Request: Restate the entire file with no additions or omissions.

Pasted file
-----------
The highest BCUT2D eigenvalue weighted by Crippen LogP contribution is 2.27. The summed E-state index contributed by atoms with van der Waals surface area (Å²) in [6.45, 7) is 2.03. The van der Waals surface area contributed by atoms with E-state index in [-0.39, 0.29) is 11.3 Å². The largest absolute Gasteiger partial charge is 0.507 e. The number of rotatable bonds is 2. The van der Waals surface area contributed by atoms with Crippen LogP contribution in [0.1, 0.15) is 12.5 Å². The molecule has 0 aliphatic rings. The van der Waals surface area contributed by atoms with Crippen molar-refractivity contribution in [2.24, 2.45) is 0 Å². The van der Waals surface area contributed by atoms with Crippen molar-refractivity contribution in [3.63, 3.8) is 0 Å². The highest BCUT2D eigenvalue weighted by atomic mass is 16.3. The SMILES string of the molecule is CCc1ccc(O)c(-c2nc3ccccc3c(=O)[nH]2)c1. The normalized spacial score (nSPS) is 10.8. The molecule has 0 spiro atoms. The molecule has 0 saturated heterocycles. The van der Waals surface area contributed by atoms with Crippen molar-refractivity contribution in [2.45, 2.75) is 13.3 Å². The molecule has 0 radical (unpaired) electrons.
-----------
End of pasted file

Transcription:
The highest BCUT2D eigenvalue weighted by Crippen LogP contribution is 2.27. The summed E-state index contributed by atoms with van der Waals surface area (Å²) in [6.45, 7) is 2.03. The van der Waals surface area contributed by atoms with E-state index in [-0.39, 0.29) is 11.3 Å². The largest absolute Gasteiger partial charge is 0.507 e. The number of rotatable bonds is 2. The van der Waals surface area contributed by atoms with Crippen LogP contribution in [0.1, 0.15) is 12.5 Å². The molecule has 0 aliphatic rings. The van der Waals surface area contributed by atoms with Crippen molar-refractivity contribution in [2.24, 2.45) is 0 Å². The van der Waals surface area contributed by atoms with Crippen molar-refractivity contribution in [3.63, 3.8) is 0 Å². The highest BCUT2D eigenvalue weighted by atomic mass is 16.3. The SMILES string of the molecule is CCc1ccc(O)c(-c2nc3ccccc3c(=O)[nH]2)c1. The normalized spacial score (nSPS) is 10.8. The molecule has 0 spiro atoms. The molecule has 0 saturated heterocycles. The van der Waals surface area contributed by atoms with Crippen molar-refractivity contribution in [2.45, 2.75) is 13.3 Å². The molecule has 0 radical (unpaired) electrons.